“While I am unable to attend in person,” he continued, “my congratulations and gratitude for your accomplishments to date are genuine and know that I will be enthusiastically cheering you on to continued success from California-now and into the future.”

Looking to the Future

To conclude the ceremony, Dr. Angelo relayed Secretary Perry’s congratulations to the Center on its many achievements in advancing the themes of focus at its founding: defense transparency and confidence building, defense cooperation, and the role of the armed forces in twenty-first century democracies. “I congratulate you on your 25th anniversary. But – there is more to do. So, enjoy the well-deserved celebration but forge ahead to even greater achievements in the next 25,” Dr. Angelo read adding, “We have our marching orders. The rest is up to us.”

From Our Partners

“Happy 25th anniversary, Perry Center. You’ve been keeping Secretary William Perry’s vision of a shared hemispheric community alive for the past two and a half decades. May you continue to make that vision a reality today, tomorrow, and for decades to come.” – General Laura J. Richardson, Commander of US Southern Command

“The work we have done individually and collectively [to advance hemispheric defense cooperation] inspires and paves the way for the next generation of defense and security leaders. I know Secretary Perry would be very proud of everything his Center has achieved.” – Daniel P. Erikson, US Deputy Assistant Secretary of Defense for the Western Hemisphere

“For the past 25 years, the Perry Center has been an amazing partner, embedding the Williamsburg Principles into its executive-level education, cutting-edge research, and exceptional programming. The Center is key in convening military and civilian partners across the region…and remains a cutting-edge, innovative, and essential institution in creating a more peaceful and prosperous shared neighborhood. – Lieutenant General Andrew A. Croft, Military Deputy Commander of US Southern Command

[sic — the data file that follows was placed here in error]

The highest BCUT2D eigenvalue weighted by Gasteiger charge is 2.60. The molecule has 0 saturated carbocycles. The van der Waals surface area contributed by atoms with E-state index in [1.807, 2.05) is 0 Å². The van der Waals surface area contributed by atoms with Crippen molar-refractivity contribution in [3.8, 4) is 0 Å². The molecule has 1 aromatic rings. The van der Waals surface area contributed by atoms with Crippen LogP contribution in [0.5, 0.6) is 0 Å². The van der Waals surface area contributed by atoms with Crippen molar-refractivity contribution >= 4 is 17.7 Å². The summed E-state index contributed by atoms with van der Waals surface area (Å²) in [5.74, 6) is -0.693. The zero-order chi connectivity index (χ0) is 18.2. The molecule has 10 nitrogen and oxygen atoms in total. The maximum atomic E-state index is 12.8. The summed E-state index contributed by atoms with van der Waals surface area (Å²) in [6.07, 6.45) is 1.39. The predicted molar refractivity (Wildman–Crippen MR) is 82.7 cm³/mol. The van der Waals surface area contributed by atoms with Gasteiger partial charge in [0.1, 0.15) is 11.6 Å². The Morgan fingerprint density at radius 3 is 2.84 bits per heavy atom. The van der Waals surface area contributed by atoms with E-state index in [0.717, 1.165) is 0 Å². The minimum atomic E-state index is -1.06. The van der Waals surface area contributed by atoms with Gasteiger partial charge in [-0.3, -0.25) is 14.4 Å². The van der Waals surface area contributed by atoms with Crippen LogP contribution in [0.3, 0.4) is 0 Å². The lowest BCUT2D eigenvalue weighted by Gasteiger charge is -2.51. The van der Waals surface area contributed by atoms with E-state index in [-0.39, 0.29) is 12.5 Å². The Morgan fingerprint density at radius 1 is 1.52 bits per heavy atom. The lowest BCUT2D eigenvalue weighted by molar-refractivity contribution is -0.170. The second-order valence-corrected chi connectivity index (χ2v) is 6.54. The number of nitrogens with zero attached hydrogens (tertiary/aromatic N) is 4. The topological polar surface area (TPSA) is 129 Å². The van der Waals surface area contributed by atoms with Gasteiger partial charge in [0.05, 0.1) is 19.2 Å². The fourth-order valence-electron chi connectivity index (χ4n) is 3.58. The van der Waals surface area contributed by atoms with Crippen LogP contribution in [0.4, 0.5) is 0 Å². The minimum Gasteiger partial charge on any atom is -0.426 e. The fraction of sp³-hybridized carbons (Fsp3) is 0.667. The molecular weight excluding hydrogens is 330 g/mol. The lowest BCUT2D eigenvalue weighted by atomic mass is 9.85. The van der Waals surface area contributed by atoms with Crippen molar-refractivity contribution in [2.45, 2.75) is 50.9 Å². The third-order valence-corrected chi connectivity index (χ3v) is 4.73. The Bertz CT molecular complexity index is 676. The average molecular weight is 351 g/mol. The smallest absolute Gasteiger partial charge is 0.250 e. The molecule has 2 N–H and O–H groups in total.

“Congratulations to you and the Perry Center team on a quarter-century of cultivating networks of policymakers and practitioners with whom DoD can pursue collaborative approaches to hemispheric security. The Perry Center has an admirable track record of convening experts and stakeholders to solve the thorniest regional and global challenges, and your programs are essential to the Department’s efforts to promote effective and accountable security and defense institutions in the Americas. I am excited to hear about your plans to further these efforts in the years ahead.” – James A. Hursch, Director of US Defense Security Cooperation Agency

“There are international organizations of great transcendence and influence in our region, such as the Perry Center, which has allowed us to consolidate the civil-military relationship to strengthen our institutions, and to achieve, in addition to strengthening, a way to promote and help democratic development in the region…I have felt deeply privileged to be a student of the Perry Center and later a professor for several years. And today, even more so when I receive an award in the 25 fruitful years of the Perry Center.” – General (ret.) Raul Oswaldo Jarrin Roman, former Minister of Defense of Ecuador

“The Perry Center is widely accepted as a leader in advancing hemispheric security and is known as a creditable, respected, and dependable institution that combines academia with real world security practitioners to look at the myriad of security challenges that we all face. The high-level engagements with presidents and ministers in defense and security matters, the innovative research, and the national level strategy documents such as defense white papers, national security policies and strategies, and also implementation plans, bear testimony to the excellent contribution that you have made to citizen security in the Americas in the last quarter century. I take this opportunity to congratulate the Perry Center on their 25th anniversary and salute you on the scholarship and advocacy in matters relating to defense and security.” – Commodore Errington Ricardo Shurland, Chief of Staff of Barbados Defence Force